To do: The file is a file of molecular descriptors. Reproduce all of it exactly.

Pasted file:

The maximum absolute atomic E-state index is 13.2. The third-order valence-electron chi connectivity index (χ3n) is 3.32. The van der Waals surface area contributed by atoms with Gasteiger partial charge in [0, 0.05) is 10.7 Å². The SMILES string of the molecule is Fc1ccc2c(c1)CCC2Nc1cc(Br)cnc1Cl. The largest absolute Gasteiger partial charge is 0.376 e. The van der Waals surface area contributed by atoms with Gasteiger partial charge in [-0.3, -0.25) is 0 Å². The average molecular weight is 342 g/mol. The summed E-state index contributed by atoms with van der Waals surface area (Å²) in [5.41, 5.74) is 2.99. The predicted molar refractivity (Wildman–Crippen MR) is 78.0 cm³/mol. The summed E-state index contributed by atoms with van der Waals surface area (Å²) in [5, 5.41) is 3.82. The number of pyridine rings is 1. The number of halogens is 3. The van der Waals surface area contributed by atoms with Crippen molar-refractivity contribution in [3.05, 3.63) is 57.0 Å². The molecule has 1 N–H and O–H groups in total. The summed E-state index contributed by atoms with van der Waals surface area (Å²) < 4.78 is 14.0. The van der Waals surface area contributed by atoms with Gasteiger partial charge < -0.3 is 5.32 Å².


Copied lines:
The maximum absolute atomic E-state index is 13.2. The third-order valence-electron chi connectivity index (χ3n) is 3.32. The van der Waals surface area contributed by atoms with Gasteiger partial charge in [0, 0.05) is 10.7 Å². The SMILES string of the molecule is Fc1ccc2c(c1)CCC2Nc1cc(Br)cnc1Cl. The largest absolute Gasteiger partial charge is 0.376 e. The van der Waals surface area contributed by atoms with Gasteiger partial charge in [-0.3, -0.25) is 0 Å². The average molecular weight is 342 g/mol. The summed E-state index contributed by atoms with van der Waals surface area (Å²) in [5.41, 5.74) is 2.99. The predicted molar refractivity (Wildman–Crippen MR) is 78.0 cm³/mol. The summed E-state index contributed by atoms with van der Waals surface area (Å²) in [5, 5.41) is 3.82. The number of pyridine rings is 1. The number of halogens is 3. The van der Waals surface area contributed by atoms with Crippen molar-refractivity contribution in [3.05, 3.63) is 57.0 Å². The molecule has 1 N–H and O–H groups in total. The summed E-state index contributed by atoms with van der Waals surface area (Å²) < 4.78 is 14.0. The van der Waals surface area contributed by atoms with Gasteiger partial charge < -0.3 is 5.32 Å².